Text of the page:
Are you making a difference?
I sat in a board meeting several years ago when one director said to the others in attendance that they thought that the former chair, who had recently stepped down, had made very little difference to the board or the organisation over the five years or so of the chair’s tenure.
Naturally, I was startled, and whilst a couple of others were startled too, others were nodding their heads. I’ll never forget that moment.
I have shared that experience with many chairs, directors and boards since. To me, it’s a big wake up call for all of us as directors and chairs. None of us would want the remaining directors to say that we made little or no difference because of our tenure on the relevant board.
So, what legacy do you plan to leave when you step down from your board?
Oversight and adding value
Most directors and executives understand the importance of good governance including appropriate oversight and many ensure that significant time and focus of the board is spent on the governance of performance, risk and compliance.
With some boards failing in their oversight roles with disastrous implications, being a stickler for good governance can be a good thing. Some directors would be pleased to be able to leave a legacy of having kept their board and their organisation on the straight and narrow and out of trouble, but most directors want to achieve more than that.
Most don’t want to just go through the motions. Discussing this concept during a recent board evaluation demonstrated that some directors do want to achieve more.
“I’d rather drown than just tread water.”
“I’m not on the planet to be average, I’m here to make a big and positive difference.”
Most directors want others to say that they added value to the board and their organisation at the end of their tenure. But a board is a team, and a single director is unlikely to be able to make a significant difference to an organisation unless their focus and efforts are aligned with the rest of the board.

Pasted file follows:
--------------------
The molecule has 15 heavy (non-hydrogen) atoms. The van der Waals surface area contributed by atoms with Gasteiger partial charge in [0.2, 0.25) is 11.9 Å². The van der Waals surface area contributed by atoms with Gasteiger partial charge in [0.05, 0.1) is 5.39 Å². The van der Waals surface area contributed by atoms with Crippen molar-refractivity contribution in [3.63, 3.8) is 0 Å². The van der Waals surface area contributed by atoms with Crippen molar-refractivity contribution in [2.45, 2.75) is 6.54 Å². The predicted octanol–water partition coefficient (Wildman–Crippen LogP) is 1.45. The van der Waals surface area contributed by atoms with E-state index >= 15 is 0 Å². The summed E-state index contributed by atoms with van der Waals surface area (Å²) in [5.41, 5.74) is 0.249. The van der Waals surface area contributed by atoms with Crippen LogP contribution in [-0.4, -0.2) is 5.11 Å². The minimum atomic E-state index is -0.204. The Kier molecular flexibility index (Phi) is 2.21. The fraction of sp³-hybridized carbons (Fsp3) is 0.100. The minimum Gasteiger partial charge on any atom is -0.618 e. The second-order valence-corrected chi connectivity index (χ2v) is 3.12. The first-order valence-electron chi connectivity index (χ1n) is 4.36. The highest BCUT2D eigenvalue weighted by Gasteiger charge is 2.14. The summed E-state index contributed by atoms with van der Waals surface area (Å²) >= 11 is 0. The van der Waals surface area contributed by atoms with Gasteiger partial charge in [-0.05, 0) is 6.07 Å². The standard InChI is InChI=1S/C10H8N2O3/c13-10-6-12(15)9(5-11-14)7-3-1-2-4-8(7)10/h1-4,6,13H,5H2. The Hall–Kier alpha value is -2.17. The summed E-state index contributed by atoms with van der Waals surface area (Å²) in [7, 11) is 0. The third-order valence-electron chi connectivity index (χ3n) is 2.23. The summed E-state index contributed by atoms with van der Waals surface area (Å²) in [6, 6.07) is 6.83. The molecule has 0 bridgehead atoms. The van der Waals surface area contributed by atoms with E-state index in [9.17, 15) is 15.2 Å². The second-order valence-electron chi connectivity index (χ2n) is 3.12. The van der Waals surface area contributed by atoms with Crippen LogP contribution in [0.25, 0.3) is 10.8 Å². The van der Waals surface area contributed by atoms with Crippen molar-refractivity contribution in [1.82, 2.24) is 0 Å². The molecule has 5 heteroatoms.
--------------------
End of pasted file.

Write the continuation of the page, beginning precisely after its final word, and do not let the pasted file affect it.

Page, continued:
In our experience, more boards could benefit from digging deep to understand and agree on where they should devote their collective efforts to make the biggest positive difference and to add the most value.
How to make a difference
1. Do a pre-mortem
Most organisations do a good post-mortem of their year when they set out their performance and successes in their annual report.
We like to challenge boards to do a pre-mortem at the start of each year. We challenge them to think about the two or three things that they can do over the next 12 to 18 months to add the most value to their organisation over the next five years.
A wonderful way to do that is to produce a long list and work together to turn that into a short list of the two or three things that the board agree they will put their collective effort behind. It sounds easy to do but very few boards have reached a consensus on their own two or three priorities for the next 12 months that will add the most value over the next five years.
If each director puts their attention towards their hobby horse or thing, they are likely to pull in different directions and their individual efforts are likely to be dissipated. Worse still they are likely to cause significant organisational confusion which will also dissipate the organisation’s efforts.
2. Think of a rugby scrum
We encourage boards to visualise that they are a rugby scrum putting their collective effort into knocking down two or three otherwise impenetrable barriers – and if they apply their collective focus and effort to do so they are likely to succeed.
Directors know they won’t have the time, energy and focus to knock down, say, 79 walls – and having far too many priorities usually means that most such efforts will fail. So, it is better to think very carefully upfront (the pre-mortem) about where the board plans to apply their collective efforts.
We trust that you and your board are not just going through the governance motions but also making a deliberate decision about where you will add value and about what legacy you will leave as a director and a board.